“There is another way you can tell you’re a Republican. You have faith in free enterprise, faith in the resourcefulness of the American people, and faith in the U.S. economy. To those critics who are so pessimistic about our economy, I say: ‘Don’t be economic girlie men!’”

— California Gov. Arnold Schwarzenegger, addressing the Republican National Convention on August 31

These principles hold only for cases that fit the conservative frame that is being built up here. Let’s parse this Republican rallying cry sentence by sentence:

Government should be accountable to the people, not the people to the government: Now, he doesn’t really mean that Dick Cheney should be accountable to the people — say, by revealing the notes of his secret conferences about energy policy. What Schwarzenegger is invoking is the traditional conservative preference for smaller government, less regulation … except, that is, when the strict-father worldview requires bigger government, as in a larger military and a new Department of Homeland Security, and more regulation, like the Patriot Act. The principle holds for the cases that fit conservative values.

A person should be treated as an individual, not as a member of an interest group: “Interest group” has become code for groups that have traditionally been disempowered and now want more rights, such as women, gays, the disabled, and minorities. Of course there are all sorts of interest groups that conservatives don’t mind, including the military establishment, conservative Christians, seniors, agribusiness, pharmaceutical companies, and investors in oil companies. But they are outside the frame.

You believe your family knows how to spend your money better than the government does: Code for lower taxes. Outside the frame is that your family doesn’t know how to build its own army, highways, and Internet, not to mention things that your family business might depend on, such as a trustworthy banking system, court systems to adjudicate corporate disputes, and skilled employees trained at public universities paid for by taxes. The idea of taxation as wise public investment that only government can carry out doesn’t fit the conservative frame and so is not mentioned.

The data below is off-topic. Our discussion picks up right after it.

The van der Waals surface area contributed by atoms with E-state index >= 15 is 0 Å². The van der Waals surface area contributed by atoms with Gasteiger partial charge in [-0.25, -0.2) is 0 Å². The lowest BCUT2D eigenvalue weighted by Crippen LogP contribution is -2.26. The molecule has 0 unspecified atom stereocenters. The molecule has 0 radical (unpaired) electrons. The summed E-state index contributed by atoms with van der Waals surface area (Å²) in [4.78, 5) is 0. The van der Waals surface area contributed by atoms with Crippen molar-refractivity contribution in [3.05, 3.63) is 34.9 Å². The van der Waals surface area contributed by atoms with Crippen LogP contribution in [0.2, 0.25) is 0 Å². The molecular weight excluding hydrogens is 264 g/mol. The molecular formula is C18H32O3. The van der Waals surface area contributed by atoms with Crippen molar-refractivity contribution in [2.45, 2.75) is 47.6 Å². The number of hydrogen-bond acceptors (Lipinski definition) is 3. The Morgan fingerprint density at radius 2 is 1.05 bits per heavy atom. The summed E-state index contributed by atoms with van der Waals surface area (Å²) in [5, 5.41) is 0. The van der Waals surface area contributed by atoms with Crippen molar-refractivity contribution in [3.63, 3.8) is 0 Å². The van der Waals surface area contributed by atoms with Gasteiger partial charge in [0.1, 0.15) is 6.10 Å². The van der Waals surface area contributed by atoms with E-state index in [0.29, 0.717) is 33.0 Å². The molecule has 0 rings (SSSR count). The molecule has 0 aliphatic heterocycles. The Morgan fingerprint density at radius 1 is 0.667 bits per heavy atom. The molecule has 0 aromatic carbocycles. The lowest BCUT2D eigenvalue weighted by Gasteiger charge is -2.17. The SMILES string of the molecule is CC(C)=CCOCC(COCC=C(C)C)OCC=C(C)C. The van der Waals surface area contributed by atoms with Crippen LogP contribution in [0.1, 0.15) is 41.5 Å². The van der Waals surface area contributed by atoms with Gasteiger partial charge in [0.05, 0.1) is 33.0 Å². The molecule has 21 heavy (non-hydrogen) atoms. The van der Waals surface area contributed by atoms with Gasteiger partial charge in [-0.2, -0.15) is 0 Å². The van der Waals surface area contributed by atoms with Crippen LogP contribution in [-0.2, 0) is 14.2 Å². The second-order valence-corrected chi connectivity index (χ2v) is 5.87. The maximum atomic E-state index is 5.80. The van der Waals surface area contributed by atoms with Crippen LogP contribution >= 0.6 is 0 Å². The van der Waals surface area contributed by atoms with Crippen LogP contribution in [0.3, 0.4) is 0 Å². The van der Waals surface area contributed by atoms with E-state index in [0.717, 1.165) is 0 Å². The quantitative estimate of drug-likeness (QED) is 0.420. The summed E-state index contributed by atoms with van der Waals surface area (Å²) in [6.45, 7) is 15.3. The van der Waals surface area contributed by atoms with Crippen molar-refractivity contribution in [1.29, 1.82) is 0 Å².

That our educational system should be held accountable for the progress of our children: Essentially says that if schools are inadequate we should cut off their funds as punishment. Notice that he is not saying that the community or the country should be held accountable for the money being given to the education system. The Bush administration cut off the funding for the “No Child Left Behind” program, which has disastrously weakened public schools. But only the schools, not the funders of the schools, are in the frame.

This country, not the United Nations, is the best hope of democracy in the world: Notice the contrast — it’s either us or the United Nations; nothing about working together. The sentence is about maintaining U.S. sovereignty and the idea that the U.S. is the pre-eminent moral authority in the world. We know what’s right and wrong, and the developing and underdeveloped “children” countries that largely make up the U.N. should go along with what we say.

We must be fierce and relentless and terminate terrorism: That’s invoking his Terminator image, saying that we have to go after the terrorists with weapons and kill them. What is left out of the frame is the fact, corroborated by the 9/11 Commission, that such an approach does not address the root causes of terrorism and thus only recruits more terrorists.

You have faith in free enterprise, faith in the resourcefulness of the American people, and faith in the U.S. economy: So, now it’s time to abandon government accountability in favor of a faith-based economy, with nothing about what the economic policies are going to be. The implication is that free enterprise just works by itself as long as you trust the market. But there’s no such thing as a purely free market. It’s a myth. It’s constructed in certain people’s favor with tax loopholes, incentives, and subsidies, and it’s regulated by government bodies such as the SEC and the Fed. But that’s outside the frame.

To those critics who are so pessimistic about our economy, I say: “Don’t be economic girlie men!”: Liberals are wimps. Conservatives are the real men — the real strict fathers. The critics he’s referring to are indeed pessimistic, but about Bush’s handling of the economy, his tax policy, and his deficit, not about the U.S. economy itself.

There is little that is “moderate” about Arnold. He is a conservative through and through. But Arnold is great theater, a master of great frame construction. All most people see is what is in his frame, not what is outside it.